One last point raised during the government's argument made it clear, however, that the stakes of the case are relatively low.  The government was asked about how frequently the issue before the Court arises.  Since the enactment of the AIA in 2011, the government has brought only 20 post-grant proceedings.  Thus, while there is significant academic question about the case, there is little direct practical effect to the Court's decision, regardless of how it rules.

[1] 1 U.S.C. § 1.
[2] Pre-AIA 35 U.S.C. § 315(c).  The statute provided:

A third-party requester whose request for an inter partes reexamination results in an order under section 313 is estopped from asserting at a later time, in any civil action arising in whole or in part under section 1338 of title 28, the invalidity of any claim finally determined to be valid and patentable on any ground which the third-party requester raised or could have raised during the inter partes reexamination proceedings.  This subsection does not prevent the assertion of invalidity based on newly discovered prior art unavailable to the third-party requester and the Patent and Trademark Office at the time of the inter partes reexamination proceedings.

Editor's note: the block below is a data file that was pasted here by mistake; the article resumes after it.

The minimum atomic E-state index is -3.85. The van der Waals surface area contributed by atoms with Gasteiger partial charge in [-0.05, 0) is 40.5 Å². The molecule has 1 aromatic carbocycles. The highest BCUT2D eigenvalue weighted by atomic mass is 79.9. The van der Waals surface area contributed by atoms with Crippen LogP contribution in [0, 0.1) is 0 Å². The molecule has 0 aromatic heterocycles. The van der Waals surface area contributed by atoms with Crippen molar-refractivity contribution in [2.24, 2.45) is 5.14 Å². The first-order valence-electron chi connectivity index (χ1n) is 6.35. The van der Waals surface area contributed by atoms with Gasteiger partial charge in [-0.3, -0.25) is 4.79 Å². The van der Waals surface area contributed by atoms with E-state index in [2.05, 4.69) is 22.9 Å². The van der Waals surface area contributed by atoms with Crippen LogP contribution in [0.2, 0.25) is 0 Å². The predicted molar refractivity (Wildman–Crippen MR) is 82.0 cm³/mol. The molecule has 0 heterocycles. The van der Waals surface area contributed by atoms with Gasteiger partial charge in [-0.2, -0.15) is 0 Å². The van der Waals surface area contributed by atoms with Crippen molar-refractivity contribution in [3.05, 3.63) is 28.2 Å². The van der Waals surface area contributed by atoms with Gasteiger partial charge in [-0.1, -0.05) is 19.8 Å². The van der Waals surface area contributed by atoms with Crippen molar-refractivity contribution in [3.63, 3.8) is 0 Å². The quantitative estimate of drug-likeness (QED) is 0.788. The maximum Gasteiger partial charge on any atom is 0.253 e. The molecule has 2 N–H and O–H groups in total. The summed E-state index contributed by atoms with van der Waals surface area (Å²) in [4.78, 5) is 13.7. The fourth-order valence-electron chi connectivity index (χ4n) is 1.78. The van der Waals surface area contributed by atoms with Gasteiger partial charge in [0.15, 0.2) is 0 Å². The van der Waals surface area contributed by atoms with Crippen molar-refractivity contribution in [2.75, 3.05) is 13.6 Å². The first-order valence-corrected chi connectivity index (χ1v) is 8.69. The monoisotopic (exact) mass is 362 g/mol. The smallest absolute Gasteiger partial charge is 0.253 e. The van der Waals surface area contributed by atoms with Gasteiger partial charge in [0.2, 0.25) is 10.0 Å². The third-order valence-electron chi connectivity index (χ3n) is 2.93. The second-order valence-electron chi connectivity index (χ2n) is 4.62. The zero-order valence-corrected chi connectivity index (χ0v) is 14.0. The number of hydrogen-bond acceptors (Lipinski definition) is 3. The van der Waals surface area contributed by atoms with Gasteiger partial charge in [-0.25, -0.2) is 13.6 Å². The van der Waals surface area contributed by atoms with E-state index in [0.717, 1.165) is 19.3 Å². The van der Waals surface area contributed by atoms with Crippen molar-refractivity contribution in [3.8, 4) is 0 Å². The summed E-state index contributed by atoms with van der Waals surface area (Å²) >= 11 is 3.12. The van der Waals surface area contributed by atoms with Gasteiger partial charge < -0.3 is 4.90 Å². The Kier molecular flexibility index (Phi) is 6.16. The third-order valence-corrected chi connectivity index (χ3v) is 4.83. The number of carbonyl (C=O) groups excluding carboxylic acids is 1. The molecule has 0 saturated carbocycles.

The Postal Service argues that provision is broader than current § 315.
[3] 35 U.S.C. § 315(e)(2).
[4] See TC Heartland LLC v. Kraft Foods Group Brands LLC, 137 S. Ct. 1514 (2017).
[5] Justice Ginsburg asked the first question in her return to the bench after several weeks away for cancer treatment.
[6] The Justices also asked about a government entity calling the Director of the Patent and Trademark Office, seeking sua sponte reexamination of patents, as a means of post-grant review.

DISCLAIMER: Because of the generality of this update, the information provided herein may not be applicable in all situations and should not be acted upon without specific legal advice based on particular situations.